Some residents feel that development plans near Montgomery County's Ten Mile Creek could endanger a critical source of clean water.
Cathy Wiss is hunched over a table that she's set up on the banks of Ten Mile Creek, peering into a plastic bin filled with what looks, frankly, like nothing more than water, rocks and dirt.
"Oh my goodness, here's something I didn't see before... looks kind of interesting," Wiss says.
Wiss coordinates the water quality-monitoring program for the Audubon Naturalist Society. What she's spotted is some kind of benthic macroinvertebrate.
Benthic macroinvertebrates are the tiny animals that live among the stones and sediments at the bottom of streams and rivers. The vast majority are insects, but the community also includes snails, crayfish and worms.
Wiss says the number and diversity of these creatures found in a creek can provide a good sense of its health — and Ten Mile Creek is healthier than any creek in the county, and maybe the region.
"I've just been bowled over by the diversity of organisms we find here," she says.
A coalition of environmental and citizen groups are worried the proposed development near the creek could lead to pollution of what many call the region's 'last, best creek.'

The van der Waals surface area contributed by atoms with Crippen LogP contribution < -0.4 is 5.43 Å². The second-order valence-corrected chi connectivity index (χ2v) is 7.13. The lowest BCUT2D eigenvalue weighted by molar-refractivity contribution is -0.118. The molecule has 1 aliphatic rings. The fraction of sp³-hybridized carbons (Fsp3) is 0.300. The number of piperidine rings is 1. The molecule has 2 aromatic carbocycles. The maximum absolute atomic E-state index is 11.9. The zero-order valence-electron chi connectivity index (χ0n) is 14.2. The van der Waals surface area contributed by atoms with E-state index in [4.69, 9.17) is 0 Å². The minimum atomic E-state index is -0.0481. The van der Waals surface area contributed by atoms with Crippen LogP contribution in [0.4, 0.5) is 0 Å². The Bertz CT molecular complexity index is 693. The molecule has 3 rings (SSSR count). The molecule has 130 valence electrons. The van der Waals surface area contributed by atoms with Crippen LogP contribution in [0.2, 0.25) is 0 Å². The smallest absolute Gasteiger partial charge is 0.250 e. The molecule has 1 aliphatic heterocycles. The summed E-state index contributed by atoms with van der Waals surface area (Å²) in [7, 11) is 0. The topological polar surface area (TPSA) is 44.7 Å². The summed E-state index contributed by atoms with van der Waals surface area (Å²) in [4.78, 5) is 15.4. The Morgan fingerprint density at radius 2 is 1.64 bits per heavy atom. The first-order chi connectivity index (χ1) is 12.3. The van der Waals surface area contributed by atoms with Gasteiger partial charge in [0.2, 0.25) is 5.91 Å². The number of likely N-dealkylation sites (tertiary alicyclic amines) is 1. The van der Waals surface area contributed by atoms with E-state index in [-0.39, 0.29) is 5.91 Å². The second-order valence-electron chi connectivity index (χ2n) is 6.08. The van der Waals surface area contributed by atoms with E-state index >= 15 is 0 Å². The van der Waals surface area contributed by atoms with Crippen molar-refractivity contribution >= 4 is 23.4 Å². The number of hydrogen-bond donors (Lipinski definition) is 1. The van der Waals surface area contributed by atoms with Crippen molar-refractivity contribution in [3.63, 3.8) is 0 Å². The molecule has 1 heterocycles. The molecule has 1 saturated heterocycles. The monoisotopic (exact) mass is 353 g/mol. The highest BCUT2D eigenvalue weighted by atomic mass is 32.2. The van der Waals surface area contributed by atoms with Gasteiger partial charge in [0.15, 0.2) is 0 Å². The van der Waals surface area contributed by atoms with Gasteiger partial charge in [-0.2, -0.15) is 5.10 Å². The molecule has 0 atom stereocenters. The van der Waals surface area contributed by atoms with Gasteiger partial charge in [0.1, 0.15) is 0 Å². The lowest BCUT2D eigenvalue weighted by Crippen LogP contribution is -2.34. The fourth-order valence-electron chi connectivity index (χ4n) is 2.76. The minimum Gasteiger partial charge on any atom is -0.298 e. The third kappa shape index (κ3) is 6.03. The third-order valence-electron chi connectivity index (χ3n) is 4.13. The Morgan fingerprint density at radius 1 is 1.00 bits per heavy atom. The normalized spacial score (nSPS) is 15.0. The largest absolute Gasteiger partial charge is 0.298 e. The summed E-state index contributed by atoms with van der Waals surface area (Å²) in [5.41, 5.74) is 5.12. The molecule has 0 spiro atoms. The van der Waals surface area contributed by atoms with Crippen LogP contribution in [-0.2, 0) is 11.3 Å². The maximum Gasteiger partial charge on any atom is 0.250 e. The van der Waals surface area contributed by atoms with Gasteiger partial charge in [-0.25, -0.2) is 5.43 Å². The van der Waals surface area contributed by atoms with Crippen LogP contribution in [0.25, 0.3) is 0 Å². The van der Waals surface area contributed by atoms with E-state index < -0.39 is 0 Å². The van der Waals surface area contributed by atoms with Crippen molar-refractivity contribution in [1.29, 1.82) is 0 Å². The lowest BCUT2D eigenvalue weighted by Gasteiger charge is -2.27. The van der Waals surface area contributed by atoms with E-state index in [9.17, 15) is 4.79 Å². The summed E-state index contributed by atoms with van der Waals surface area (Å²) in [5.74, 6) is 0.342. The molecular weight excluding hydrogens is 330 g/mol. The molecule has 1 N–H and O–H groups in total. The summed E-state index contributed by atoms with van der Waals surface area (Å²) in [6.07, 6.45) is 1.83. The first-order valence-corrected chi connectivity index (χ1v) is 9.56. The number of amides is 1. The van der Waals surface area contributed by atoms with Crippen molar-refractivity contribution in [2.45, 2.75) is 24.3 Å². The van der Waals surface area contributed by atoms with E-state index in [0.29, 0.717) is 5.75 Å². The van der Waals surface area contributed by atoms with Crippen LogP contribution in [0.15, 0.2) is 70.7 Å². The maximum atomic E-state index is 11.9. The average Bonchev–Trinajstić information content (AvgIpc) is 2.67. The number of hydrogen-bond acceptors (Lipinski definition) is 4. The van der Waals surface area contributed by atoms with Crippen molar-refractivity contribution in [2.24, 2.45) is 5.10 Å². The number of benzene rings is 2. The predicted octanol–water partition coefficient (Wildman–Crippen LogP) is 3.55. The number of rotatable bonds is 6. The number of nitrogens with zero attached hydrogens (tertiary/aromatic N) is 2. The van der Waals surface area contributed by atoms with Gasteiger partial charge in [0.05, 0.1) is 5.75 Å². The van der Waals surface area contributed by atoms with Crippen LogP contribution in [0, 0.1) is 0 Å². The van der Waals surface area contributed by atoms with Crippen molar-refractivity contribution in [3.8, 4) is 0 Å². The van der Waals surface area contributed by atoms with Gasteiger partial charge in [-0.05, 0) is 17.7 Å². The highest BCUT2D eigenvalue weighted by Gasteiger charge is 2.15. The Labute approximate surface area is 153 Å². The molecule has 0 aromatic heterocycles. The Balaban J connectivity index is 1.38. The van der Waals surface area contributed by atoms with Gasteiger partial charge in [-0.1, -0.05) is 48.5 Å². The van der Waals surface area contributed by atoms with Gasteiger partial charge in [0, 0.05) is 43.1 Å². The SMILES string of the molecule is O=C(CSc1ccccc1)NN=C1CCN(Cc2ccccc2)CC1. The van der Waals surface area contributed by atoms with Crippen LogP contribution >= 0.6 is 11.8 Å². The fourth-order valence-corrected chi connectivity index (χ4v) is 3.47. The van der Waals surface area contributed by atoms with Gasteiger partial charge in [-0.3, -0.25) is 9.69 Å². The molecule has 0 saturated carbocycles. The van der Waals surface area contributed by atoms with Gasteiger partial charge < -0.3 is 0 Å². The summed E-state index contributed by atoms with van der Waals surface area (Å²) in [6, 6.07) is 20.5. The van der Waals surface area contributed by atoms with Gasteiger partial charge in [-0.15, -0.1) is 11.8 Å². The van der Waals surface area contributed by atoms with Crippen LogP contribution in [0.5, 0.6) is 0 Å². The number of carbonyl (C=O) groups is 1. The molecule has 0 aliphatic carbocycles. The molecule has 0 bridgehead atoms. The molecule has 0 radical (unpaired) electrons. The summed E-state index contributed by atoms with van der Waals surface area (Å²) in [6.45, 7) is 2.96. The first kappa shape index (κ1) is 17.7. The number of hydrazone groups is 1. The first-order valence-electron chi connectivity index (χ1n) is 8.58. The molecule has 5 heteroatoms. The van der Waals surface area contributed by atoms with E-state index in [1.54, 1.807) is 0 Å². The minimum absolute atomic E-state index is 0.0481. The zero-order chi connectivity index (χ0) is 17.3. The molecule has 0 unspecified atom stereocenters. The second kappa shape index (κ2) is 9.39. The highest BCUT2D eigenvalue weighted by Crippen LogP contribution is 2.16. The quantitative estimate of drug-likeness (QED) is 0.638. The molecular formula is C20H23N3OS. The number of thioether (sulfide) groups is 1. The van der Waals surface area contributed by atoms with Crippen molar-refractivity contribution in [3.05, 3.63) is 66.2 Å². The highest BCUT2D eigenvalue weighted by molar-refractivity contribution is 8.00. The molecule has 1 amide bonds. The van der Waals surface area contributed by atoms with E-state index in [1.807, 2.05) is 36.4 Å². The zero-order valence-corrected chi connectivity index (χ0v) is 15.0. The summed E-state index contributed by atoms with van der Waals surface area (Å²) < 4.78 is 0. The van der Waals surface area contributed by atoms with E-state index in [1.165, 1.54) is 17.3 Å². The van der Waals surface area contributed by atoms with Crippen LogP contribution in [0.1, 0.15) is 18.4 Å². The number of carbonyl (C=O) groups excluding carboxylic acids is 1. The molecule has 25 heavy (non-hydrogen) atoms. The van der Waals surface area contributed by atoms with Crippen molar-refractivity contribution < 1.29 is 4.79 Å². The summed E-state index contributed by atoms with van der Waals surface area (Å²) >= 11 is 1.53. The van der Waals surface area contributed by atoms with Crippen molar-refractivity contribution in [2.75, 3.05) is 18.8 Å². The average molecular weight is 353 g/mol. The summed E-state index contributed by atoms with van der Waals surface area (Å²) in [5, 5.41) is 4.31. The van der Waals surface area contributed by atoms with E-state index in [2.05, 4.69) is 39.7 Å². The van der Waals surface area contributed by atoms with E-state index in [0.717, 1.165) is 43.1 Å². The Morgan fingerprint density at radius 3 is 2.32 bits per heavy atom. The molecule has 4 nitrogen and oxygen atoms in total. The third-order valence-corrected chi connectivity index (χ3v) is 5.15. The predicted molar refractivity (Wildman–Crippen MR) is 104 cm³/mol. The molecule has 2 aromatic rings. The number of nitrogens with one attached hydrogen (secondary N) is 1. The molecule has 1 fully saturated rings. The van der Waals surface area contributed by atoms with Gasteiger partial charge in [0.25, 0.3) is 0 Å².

And some county residents say the fight isn't just about clean water, it's about broken promises.
Caroline Taylor of the Montgomery Countryside Alliance says before clearing the path for new homes and outlet malls, the county needs to provide current Clarksburg residents with the town center development that was first talked about two decades ago, when the master plan for the community was first devised. Right now, Clarksburg residents have to drive to Germantown to shop for groceries.
"The fear is that we have two large developments that some seem to think are rather sexy in this sort of economic downturn, and there are some very foolish things that could go on if we promote those developments ahead of this town center, and we promote those developments at the peril of Ten Mile Creek and Seneca Watershed and the groundwater," she says.
Lewis Birnbaum of Pulte Homes, the company that wants to build the homes near Ten Mile Creek, says environmental concerns about his development are unwarranted.
"A lot of the land that we're proposing to development is currently farmland, so the impact to actual trees and forested areas is minimum," she says. "So there should be less pollutant runoff from its development than there is in its current use."
The county's planning board will hold hearings this fall on the Clarksburg Master Plan, giving residents a chance to weigh in on the Ten Mile Creek proposal, as well as the larger question of what this fast-growing suburban community, and its relationship to the area's 'last, best creek', should look like... in the decades to come.
[Music: "Water Me (Instrumental)" by Marie Black from Water Me]